“It is one of the greatest accomplishments of an author to inspire his reader’s imagination. We can read the same story and because of the miracle of our uniqueness it lights up our imaginations differently.”
Sherlock Holmes and Dr. Watson were at the fire, smoking their post dinner pipes. Holmes opened a thin green-backed journal and quickly read through it, then addressed Watson.
“My dear fellow: it says here, I am not allowed to talk with historical figures, nor consort with women, or dance, nor play any of the music of the twentieth century! I do so love Gershwin and Ives. You know, for introspection, the Americans have topped the Germans. Watson this is appalling! Could these people have the ability to curtail my life this way?”
“Holmes, let me see that. It’s the Watsonian journal. What’s this? A journal in my name? If it wasn’t so funny, I’d cry. Maybe I should sue?”
“Watson, it says I deviate from canonical convention if I don’t follow these rules. The author quantifies how many times I take tobacco from my Persian slipper, that I laughed most in 1887, how many times I wore my dressing gown and which colour, even where your war wounds are! This is a serious idee fixe. Might even be mono mania. What do you say, Doctor?” He looked around. “Watson?”
Watson ran up the seventeen steps to the sitting room, returning from a phone call. “Holmes, I’m all set, I’ve engaged my solicitor, Clarence Darrow. He thinks it’s a joke, but might be worthy of a suit.”
“A man after my own heart.”
“Holmes, you have railed against Scotland Yarders who have no faculty of imagination, and shared with me that in your estimation it is one of the main ingredients for a successful detective. I find it is also necessary for a successful author.”
“Your success as an author is not in doubt, Watson. You do have some facility for imagination on the page, my friend.”
“It is one of the greatest accomplishments of an author to inspire his reader’s imagination. We can read the same story and because of the miracle of our uniqueness it lights up our imaginations differently. But you mentioned famous historical characters, Holmes?”
“Yes, this composition asserts that under no circumstances have you used them in your chronicles, but my memory serves up something else.”
“Holmes, are you sure this is about my stories? Right from the first one, A Study in Scarlet, I brought famous, historical characters into it: Joseph Smith and Brigham Young. These men are considered religious prophets: you can’t get more famous than that! My characters’ lives were endangered and compromised by their association with the Mormons.”
“I don’t think I’ve told you how proud I was of that one. Your first and one of your best.”
“Thank you, Holmes. In the Five Orange Pips I cast an historical and very real organization, the Ku Klux Klan as the villain. I even described how their name came about.”
“I think we can agree, Watson, that you are a courageous gentleman who rarely steps away from a good fight.”
“The story of the Scowrers of Vermissa, Pennsylvania, is about a real place, a real time, and a real people. The Pinkerton National Detective Agency featured in two of my stories. It was established in the United States by Scotsman Allan Pinkerton in 1850 around the assassination of President Lincoln. It employed women and Africans from its founding and became the largest private law enforcement organization in the world.”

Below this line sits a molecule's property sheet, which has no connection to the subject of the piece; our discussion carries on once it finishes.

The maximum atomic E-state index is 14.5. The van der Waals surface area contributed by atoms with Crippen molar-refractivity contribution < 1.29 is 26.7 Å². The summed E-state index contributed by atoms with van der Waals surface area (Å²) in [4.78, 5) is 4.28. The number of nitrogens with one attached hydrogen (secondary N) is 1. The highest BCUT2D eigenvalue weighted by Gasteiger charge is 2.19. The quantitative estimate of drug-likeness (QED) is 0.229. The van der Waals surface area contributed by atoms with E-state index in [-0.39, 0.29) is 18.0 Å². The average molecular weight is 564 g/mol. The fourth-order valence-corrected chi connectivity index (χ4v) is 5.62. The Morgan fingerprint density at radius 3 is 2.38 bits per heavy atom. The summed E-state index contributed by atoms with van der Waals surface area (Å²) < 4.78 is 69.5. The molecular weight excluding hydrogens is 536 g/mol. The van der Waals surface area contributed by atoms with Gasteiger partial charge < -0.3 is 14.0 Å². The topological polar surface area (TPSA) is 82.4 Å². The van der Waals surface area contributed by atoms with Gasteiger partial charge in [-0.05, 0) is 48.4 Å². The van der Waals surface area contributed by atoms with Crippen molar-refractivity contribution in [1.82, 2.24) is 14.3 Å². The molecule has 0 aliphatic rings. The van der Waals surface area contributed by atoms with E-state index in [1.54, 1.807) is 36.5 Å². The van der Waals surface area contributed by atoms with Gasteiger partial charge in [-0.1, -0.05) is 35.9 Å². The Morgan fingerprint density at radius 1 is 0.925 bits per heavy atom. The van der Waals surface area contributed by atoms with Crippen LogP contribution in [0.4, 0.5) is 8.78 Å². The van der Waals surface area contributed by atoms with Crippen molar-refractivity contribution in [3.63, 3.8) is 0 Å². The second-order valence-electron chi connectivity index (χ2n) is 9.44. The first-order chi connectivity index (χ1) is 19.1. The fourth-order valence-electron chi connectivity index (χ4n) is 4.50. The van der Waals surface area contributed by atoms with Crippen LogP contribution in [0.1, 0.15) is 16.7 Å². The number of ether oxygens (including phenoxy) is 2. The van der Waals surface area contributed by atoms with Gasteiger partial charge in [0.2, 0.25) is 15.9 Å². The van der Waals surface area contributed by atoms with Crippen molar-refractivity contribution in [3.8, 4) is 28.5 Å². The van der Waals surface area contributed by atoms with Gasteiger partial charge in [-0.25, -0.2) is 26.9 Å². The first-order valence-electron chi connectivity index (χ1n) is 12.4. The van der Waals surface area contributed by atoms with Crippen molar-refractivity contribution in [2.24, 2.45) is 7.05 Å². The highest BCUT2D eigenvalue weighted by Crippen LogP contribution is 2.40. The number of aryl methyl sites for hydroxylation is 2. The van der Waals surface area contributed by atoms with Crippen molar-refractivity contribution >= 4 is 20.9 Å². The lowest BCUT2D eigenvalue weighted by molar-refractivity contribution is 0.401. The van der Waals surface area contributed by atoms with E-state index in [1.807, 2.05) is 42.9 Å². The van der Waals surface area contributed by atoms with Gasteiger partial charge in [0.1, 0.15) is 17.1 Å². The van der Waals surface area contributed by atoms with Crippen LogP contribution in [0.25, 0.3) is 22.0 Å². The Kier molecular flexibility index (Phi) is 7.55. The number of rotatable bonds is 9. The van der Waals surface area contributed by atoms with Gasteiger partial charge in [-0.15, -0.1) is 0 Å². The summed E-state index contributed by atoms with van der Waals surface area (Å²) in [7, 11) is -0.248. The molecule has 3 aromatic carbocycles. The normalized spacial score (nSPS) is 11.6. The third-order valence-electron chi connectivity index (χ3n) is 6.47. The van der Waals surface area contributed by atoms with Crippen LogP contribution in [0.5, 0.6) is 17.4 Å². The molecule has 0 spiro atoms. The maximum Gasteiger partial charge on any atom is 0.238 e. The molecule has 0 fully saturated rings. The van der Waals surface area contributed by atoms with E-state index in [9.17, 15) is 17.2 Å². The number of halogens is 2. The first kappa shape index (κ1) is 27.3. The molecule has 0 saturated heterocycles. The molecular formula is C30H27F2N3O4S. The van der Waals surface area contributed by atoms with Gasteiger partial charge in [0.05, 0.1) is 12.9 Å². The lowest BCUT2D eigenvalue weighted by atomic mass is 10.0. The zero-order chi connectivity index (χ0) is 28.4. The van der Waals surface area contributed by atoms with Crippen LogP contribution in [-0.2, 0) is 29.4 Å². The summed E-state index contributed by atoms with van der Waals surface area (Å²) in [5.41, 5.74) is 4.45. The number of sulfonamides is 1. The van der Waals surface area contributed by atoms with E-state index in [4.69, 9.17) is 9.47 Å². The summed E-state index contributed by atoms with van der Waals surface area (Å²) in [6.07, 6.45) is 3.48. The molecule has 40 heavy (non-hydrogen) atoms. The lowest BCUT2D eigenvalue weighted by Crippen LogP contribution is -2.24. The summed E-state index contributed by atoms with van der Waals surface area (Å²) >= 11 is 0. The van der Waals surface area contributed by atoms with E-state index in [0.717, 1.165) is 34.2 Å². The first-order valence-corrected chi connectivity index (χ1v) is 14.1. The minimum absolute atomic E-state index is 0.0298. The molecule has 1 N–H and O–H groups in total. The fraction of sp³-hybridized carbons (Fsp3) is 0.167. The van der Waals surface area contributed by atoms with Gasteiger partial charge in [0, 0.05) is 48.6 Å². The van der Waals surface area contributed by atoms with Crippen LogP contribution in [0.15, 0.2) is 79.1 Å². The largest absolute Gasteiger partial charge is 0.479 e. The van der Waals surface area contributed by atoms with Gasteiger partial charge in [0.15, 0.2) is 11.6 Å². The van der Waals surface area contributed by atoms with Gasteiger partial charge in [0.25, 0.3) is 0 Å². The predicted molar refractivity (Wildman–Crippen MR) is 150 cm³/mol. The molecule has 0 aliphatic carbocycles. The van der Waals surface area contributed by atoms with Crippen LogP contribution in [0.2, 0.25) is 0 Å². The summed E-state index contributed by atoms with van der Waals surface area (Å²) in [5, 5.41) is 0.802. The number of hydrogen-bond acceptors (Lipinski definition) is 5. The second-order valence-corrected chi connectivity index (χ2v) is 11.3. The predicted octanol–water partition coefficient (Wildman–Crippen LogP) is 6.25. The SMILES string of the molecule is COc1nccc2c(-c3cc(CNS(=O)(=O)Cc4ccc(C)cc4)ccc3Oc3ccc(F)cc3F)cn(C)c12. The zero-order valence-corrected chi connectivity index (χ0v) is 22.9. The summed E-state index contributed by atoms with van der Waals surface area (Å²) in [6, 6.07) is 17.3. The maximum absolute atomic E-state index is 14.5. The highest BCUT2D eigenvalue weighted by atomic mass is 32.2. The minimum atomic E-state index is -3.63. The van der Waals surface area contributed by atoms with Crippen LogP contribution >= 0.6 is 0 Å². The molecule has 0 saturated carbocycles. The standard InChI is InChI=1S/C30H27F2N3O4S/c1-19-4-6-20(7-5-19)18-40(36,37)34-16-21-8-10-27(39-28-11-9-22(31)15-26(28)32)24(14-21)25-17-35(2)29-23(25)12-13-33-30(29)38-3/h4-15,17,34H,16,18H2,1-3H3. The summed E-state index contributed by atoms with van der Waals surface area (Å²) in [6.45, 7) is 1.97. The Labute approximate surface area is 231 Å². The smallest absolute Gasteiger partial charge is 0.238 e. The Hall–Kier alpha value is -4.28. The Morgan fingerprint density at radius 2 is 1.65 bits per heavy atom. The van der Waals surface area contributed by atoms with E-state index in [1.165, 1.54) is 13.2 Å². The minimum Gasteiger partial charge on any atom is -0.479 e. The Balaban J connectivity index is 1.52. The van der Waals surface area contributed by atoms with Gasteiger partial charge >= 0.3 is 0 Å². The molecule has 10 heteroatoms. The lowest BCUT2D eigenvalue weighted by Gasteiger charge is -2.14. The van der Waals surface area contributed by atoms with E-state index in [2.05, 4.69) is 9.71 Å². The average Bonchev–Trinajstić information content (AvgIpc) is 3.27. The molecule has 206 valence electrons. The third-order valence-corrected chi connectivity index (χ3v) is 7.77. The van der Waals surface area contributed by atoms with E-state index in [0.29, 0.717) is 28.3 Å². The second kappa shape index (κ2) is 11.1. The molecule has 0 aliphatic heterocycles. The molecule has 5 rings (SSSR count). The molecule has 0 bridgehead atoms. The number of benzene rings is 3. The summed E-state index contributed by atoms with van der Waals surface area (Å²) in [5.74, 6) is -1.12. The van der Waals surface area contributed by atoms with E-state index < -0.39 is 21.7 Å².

“I have a high regard for the Pinkertons.”
“In ‘The Adventure of the Second Stain,’ I placed a notable person in the centre of the story. A main character and though referred to as Prime Minister throughout, everyone knows William Ewart Gladstone is the PM. It’s his 3rd term! I didn’t think it necessary to spell it out.”
Holmes in his bedroom was exchanging his mouse grey dressing gown for white tie. “I think you have thoroughly made your case, Doctor. So, shall we go dancing? There’s a Cinderella Ball at the Langham tonight, and a bevy of beauties recently disembarked at Southampton from America. Watson, get dressed!”
AFTERWARD: Dr. John H. Watson and Sir Arthur Conan Doyle wrote 60 (or 62) original Sherlock Holmes stories. That is it. Everything else is pastiche. Stories he inspired us to create from our imaginations. No matter how we categorize pastiche, they are all something else from the 60 stories Doyle created. I assert it is imagination and genius we ought to be lauding, as this is our true connection with Sir Arthur Conan Doyle and Sherlock Holmes.
*I consider the fact that all Sherlock Holmes pastiche authors write historical novels a posthumous joke of Arthur Conan Doyle.
Published in the Fall 2020, Watsonian Literary Journal of the John H. Watson Society. It is a reply to Mr. Wolfe’s, “An Imitation Must Imitate” article in the 2020 Spring Watsonian Journal. If the purpose of writing is to inspire the reader, you have certainly done so, Sir.
Gretchen Altabef is an MX and Mondadori author of Sherlock Holmes Novels. She strives to emulate Dr. John Watson’s and Sir Arthur Conan Doyle’s literary style. The first, These Scattered Houses, is in Holmes’ own voice and chronicles the last two months of his ‘great hiatus’. The second in the series is, Remarkable Power of Stimulus. After 3 years away, Holmes finds London awash in murders, No. 221B under siege, anarchists threatening Paris, and the return of Irene Adler. At the commencement of his new life, Holmes steps out of the cab into Baker Street knowing he will find Watson’s friendship and unerring aim are as dependable as the British Rail.